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Michael Mitchell wins Burroughs Wellcome Fund Career Award at the Scientific Interface

MIT postdoc is among 10 scientists honored for combining biology with the physical sciences and engineering toward medical breakthroughs.
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Michael Mitchell has been recognized with a Burroughs Wellcome Fund Career Award at the Scientific Interface for his research on developing a new class of materials and devices that detect and treat bone marrow disorders.
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Michael Mitchell has been recognized with a Burroughs Wellcome Fund Career Award at the Scientific Interface for his research on developing a new class of materials and devices that detect and treat bone marrow disorders.
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Photo: Karin Wang/Harvard University

Michael J. Mitchell, a National Institutes of Health Ruth L. Kirschstein postdoc in the lab of Robert Langer at the Koch Institute for Cancer Research at MIT, has won a Burroughs Wellcome Fund Career Award at the Scientific Interface (CASI).

“It’s an honor to be included among the outstanding young investigators from across the nation who won the CASI award,” says Mitchell. “I’m grateful for the incredible support from Bob Langer and the MIT Koch Institute for paving the way for scientists and engineers like myself who work across many disciplines to advance biology and medicine.”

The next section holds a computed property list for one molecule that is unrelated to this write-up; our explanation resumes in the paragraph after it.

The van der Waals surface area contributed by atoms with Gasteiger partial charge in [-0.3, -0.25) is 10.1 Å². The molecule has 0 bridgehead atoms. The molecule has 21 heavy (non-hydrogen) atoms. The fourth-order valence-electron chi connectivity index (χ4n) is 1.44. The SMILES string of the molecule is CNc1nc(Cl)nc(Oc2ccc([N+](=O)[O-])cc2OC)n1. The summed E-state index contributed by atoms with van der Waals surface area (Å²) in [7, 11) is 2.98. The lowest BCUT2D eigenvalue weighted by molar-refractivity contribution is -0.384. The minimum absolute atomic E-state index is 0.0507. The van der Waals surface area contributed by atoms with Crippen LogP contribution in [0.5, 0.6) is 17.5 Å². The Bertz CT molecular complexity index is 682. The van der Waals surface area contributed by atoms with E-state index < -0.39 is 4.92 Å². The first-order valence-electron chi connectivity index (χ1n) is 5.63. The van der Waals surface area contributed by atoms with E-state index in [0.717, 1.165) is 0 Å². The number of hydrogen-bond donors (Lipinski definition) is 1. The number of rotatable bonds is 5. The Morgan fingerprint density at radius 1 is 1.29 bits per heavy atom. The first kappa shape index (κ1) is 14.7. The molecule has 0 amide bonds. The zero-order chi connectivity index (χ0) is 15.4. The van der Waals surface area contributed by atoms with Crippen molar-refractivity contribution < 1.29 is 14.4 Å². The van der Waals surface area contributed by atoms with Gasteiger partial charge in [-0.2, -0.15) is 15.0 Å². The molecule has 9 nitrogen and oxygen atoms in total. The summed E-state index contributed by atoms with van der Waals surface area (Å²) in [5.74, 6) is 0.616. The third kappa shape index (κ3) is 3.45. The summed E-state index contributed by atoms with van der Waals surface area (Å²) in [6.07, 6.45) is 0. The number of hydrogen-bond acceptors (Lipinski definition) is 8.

He is among 10 researchers who will be provided with $500,000 over five years — as well as job placement, mentoring, and professional networking resources. The awards are meant to help foster the careers of promising academics and celebrate bleeding edge, cross-disciplinary science and engineering.

“Of all our research investment programs at the Burroughs Wellcome Fund, this award comes closest towards bridging science fiction with reality — and we can’t wait to see all the ideas and breakthroughs these researchers will contribute to the biomedical world as their careers unfold,” says BWF President John E. Burris.

Mitchell, who received his PhD in biomedical engineering with Professor Michael King from Cornell University and his ME/BE from Stevens Institute of Technology, was recognized for his research on developing a new class of materials and devices that detect and treat bone marrow disorders.

Currently, Mitchell and Langer are working with clinician-scientists Kenneth Anderson and Ruben Carrasco at the Dana Farber Cancer Institute on novel therapeutics to treat multiple myeloma, an incurable hematologic cancer that colonizes in bone marrow.

“Mike has done a wonderful job at Cornell and at MIT, and I'm very hopeful that this prestigious grant will permit him to make important contributions to cancer research," says Langer, the David H. Koch Institute Professor at MIT and a member of the Koch Institute.

Past CASI awardees have investigated topics spanning robotic prosthetic limb programming, DNA computing, biomagnetic manipulation of stem cells, and the chemistry of human circadian rhythms.

The Burroughs Wellcome Fund is a private, independent foundation dedicated to advancing the biomedical sciences by supporting research and other educational endeavors.

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